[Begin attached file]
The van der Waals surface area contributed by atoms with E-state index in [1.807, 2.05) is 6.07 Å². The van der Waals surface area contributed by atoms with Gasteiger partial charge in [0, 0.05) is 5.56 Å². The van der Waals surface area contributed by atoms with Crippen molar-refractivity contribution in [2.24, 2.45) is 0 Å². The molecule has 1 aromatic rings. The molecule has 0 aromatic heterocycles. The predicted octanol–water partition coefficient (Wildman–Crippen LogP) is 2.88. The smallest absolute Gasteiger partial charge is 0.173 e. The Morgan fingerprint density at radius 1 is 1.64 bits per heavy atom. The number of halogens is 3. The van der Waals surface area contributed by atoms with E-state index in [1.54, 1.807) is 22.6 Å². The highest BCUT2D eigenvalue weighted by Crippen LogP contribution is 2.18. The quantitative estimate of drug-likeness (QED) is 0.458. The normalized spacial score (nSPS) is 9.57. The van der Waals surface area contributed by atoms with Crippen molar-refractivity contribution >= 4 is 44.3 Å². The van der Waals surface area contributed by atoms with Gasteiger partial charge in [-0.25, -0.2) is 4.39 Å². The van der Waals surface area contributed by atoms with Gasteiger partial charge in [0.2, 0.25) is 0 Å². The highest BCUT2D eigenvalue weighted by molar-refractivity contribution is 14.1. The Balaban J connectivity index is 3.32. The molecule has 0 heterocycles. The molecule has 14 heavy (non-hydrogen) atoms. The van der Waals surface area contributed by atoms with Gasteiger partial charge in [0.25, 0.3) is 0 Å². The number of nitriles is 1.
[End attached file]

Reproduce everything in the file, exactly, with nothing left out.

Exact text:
The van der Waals surface area contributed by atoms with E-state index in [1.807, 2.05) is 6.07 Å². The van der Waals surface area contributed by atoms with Gasteiger partial charge in [0, 0.05) is 5.56 Å². The van der Waals surface area contributed by atoms with Crippen molar-refractivity contribution in [2.24, 2.45) is 0 Å². The molecule has 1 aromatic rings. The molecule has 0 aromatic heterocycles. The predicted octanol–water partition coefficient (Wildman–Crippen LogP) is 2.88. The smallest absolute Gasteiger partial charge is 0.173 e. The Morgan fingerprint density at radius 1 is 1.64 bits per heavy atom. The number of halogens is 3. The van der Waals surface area contributed by atoms with E-state index in [1.54, 1.807) is 22.6 Å². The highest BCUT2D eigenvalue weighted by Crippen LogP contribution is 2.18. The quantitative estimate of drug-likeness (QED) is 0.458. The normalized spacial score (nSPS) is 9.57. The van der Waals surface area contributed by atoms with Crippen molar-refractivity contribution >= 4 is 44.3 Å². The van der Waals surface area contributed by atoms with Gasteiger partial charge in [-0.25, -0.2) is 4.39 Å². The van der Waals surface area contributed by atoms with Gasteiger partial charge in [0.2, 0.25) is 0 Å². The highest BCUT2D eigenvalue weighted by molar-refractivity contribution is 14.1. The Balaban J connectivity index is 3.32. The molecule has 0 heterocycles. The molecule has 14 heavy (non-hydrogen) atoms. The van der Waals surface area contributed by atoms with Gasteiger partial charge in [0.25, 0.3) is 0 Å². The number of nitriles is 1.